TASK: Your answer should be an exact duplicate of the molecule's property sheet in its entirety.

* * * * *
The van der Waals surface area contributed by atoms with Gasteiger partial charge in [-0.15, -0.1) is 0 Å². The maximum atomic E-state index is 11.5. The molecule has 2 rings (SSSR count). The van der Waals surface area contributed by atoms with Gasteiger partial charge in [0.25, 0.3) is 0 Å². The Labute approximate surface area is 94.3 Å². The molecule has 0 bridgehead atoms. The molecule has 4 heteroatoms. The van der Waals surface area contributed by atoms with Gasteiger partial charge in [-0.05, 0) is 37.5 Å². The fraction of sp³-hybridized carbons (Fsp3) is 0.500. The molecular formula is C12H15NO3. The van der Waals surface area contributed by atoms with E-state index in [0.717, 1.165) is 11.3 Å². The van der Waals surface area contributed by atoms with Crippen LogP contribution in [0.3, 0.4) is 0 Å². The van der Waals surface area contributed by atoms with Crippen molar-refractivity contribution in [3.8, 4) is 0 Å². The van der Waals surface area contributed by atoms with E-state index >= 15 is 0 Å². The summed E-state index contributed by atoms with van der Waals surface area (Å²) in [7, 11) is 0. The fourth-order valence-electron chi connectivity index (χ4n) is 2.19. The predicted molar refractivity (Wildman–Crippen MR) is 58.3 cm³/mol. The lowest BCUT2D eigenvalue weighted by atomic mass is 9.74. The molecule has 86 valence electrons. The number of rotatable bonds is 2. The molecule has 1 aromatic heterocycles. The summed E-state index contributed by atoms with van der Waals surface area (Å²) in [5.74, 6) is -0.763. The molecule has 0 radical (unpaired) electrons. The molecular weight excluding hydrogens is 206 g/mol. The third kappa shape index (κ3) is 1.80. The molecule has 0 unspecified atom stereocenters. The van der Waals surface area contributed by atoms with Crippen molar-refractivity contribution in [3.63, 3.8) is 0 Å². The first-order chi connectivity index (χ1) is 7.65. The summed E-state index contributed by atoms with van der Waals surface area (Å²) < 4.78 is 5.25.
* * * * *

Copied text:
The van der Waals surface area contributed by atoms with Gasteiger partial charge in [-0.15, -0.1) is 0 Å². The maximum atomic E-state index is 11.5. The molecule has 2 rings (SSSR count). The van der Waals surface area contributed by atoms with Gasteiger partial charge in [0.25, 0.3) is 0 Å². The Labute approximate surface area is 94.3 Å². The molecule has 0 bridgehead atoms. The molecule has 4 heteroatoms. The van der Waals surface area contributed by atoms with Gasteiger partial charge in [-0.05, 0) is 37.5 Å². The fraction of sp³-hybridized carbons (Fsp3) is 0.500. The molecular formula is C12H15NO3. The van der Waals surface area contributed by atoms with E-state index in [0.717, 1.165) is 11.3 Å². The van der Waals surface area contributed by atoms with Crippen LogP contribution in [0.3, 0.4) is 0 Å². The van der Waals surface area contributed by atoms with Crippen molar-refractivity contribution in [3.8, 4) is 0 Å². The van der Waals surface area contributed by atoms with E-state index >= 15 is 0 Å². The summed E-state index contributed by atoms with van der Waals surface area (Å²) in [7, 11) is 0. The fourth-order valence-electron chi connectivity index (χ4n) is 2.19. The predicted molar refractivity (Wildman–Crippen MR) is 58.3 cm³/mol. The lowest BCUT2D eigenvalue weighted by atomic mass is 9.74. The molecule has 86 valence electrons. The number of rotatable bonds is 2. The molecule has 1 aromatic heterocycles. The summed E-state index contributed by atoms with van der Waals surface area (Å²) in [5.74, 6) is -0.763. The molecule has 0 radical (unpaired) electrons. The molecular weight excluding hydrogens is 206 g/mol. The third kappa shape index (κ3) is 1.80. The molecule has 0 unspecified atom stereocenters. The van der Waals surface area contributed by atoms with Crippen molar-refractivity contribution in [3.63, 3.8) is 0 Å². The first-order chi connectivity index (χ1) is 7.65. The summed E-state index contributed by atoms with van der Waals surface area (Å²) < 4.78 is 5.25.